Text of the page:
Evan Kindley: Modernist Magazines

23 January 2014
The Oxford Critical and Cultural History of Modernist Magazines: Volume I: Britain and Ireland 1880-1955 
edited by Peter Brooker and Andrew Thacker.
Oxford, 976 pp., £35, May 2013, 978 0 19 965429 1
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The Oxford Critical and Cultural History of Modernist Magazines: Volume II: North America 1894-1960 
edited by Peter Brooker and Andrew Thacker.
Oxford, 1088 pp., £140, July 2012, 978 0 19 965429 1
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The Oxford Critical and Cultural History of Modernist Magazines: Volume III: Europe 1880-1940 
edited by Peter Brooker, Sascha Bru, Andrew Thacker and Christian Weikop.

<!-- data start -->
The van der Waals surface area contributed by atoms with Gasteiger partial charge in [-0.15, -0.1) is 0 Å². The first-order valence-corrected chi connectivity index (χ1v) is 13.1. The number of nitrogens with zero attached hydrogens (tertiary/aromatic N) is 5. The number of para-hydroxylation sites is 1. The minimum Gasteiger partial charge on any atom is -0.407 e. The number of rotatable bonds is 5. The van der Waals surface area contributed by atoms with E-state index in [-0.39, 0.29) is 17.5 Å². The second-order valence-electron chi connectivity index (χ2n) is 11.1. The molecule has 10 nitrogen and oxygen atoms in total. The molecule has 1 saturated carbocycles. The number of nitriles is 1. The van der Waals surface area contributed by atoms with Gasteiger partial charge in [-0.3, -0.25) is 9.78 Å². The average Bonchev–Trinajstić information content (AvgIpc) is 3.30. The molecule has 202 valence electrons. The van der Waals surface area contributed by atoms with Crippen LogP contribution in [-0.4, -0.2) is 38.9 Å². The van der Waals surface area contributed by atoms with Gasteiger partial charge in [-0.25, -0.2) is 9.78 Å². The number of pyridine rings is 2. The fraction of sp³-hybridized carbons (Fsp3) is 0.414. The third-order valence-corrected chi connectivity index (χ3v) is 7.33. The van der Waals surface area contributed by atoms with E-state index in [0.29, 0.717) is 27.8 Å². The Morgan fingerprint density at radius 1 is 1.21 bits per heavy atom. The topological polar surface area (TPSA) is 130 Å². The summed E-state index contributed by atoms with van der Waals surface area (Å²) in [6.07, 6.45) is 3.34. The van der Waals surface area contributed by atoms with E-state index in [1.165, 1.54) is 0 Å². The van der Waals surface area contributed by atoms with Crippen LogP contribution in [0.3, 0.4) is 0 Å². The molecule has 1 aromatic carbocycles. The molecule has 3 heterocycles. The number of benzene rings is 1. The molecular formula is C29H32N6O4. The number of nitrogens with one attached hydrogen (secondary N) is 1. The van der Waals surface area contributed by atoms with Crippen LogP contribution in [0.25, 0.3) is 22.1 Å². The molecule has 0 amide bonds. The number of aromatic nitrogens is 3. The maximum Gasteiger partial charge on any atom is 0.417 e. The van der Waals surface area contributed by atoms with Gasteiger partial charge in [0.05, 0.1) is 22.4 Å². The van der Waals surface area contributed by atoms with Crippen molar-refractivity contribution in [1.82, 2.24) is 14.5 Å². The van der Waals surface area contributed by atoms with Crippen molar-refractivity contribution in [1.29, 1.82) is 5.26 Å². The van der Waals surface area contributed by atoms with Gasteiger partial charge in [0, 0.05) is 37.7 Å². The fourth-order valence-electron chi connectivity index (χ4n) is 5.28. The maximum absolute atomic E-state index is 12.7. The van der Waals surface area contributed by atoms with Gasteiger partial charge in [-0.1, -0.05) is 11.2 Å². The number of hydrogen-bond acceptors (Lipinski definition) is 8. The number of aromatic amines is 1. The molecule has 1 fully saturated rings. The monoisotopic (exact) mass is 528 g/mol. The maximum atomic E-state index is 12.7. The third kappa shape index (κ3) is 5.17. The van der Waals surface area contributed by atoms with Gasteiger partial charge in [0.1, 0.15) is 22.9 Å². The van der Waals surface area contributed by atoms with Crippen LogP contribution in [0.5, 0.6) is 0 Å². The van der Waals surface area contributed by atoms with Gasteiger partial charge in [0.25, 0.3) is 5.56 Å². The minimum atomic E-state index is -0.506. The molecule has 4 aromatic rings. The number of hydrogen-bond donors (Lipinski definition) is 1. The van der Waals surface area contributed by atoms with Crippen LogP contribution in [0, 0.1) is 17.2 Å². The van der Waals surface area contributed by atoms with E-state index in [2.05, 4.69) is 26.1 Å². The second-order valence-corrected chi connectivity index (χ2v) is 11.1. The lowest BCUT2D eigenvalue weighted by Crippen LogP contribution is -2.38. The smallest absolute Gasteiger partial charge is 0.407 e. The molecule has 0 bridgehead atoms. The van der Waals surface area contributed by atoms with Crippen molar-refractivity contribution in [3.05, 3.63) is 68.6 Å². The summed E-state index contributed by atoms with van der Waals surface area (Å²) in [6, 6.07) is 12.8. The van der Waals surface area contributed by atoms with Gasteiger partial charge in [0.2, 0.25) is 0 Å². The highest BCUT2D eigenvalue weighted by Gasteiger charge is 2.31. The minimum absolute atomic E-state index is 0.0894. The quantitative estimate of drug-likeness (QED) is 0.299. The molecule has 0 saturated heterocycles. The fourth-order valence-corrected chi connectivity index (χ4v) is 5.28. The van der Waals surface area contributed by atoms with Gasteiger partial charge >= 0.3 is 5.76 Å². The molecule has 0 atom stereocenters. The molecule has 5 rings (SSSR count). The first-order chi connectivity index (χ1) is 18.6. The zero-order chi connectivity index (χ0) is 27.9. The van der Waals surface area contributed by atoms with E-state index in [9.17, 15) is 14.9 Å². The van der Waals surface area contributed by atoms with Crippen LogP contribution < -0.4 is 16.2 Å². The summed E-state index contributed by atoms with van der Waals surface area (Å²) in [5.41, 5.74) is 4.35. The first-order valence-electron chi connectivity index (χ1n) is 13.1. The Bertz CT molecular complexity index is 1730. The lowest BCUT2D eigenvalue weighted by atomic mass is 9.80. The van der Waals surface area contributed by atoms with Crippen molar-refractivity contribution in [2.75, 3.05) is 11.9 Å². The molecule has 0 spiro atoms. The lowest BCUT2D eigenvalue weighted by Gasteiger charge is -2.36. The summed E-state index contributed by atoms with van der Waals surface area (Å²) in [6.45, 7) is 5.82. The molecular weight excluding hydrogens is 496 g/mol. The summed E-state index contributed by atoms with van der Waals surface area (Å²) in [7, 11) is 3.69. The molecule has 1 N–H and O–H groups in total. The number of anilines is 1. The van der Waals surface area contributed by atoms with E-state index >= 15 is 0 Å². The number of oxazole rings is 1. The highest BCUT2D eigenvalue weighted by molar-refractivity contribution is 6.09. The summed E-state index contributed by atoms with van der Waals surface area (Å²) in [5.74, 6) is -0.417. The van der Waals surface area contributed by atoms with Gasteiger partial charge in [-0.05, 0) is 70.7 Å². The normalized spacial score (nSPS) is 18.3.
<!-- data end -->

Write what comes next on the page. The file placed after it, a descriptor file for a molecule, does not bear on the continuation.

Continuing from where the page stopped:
Oxford, 1471690 pp., £145, March 2013, 978 0 19 965958 6
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... War, philanthropic organisations like the Rockefeller Foundation meted out grants to a few of the more distinguished magazines left standing ($2400 to Scrutiny in 1949, and a whopping $22,500 to John Crowe Ransom’s Kenyon Review over the course of five years, from 1947 to 1952). Literary prestige was, on occasion, converted into capital, as in the case of Cid Corman’s Origin, an important ...

I myself detest all Modern Art

Anne Diebel: Scofield Thayer

8 April 2015
The Tortured Life of Scofield Thayer 
by James Dempsey.
Florida, 240 pp., £32.50, February 2014, 978 0 8130 4926 7
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... last chance to burn a finger in her ‘white flame’). When Thayer learned of their marriage, he was ‘nettled’, even though he was already engaged to the beautiful 18-year-old Elaine Orr, whom John Dos Passos described as a ‘poet’s dream’ and about whom Cummings would write hundreds of poems. Thayer was less annoyed, it seems, at losing Vivien than at Eliot’s sense of superiority. He ...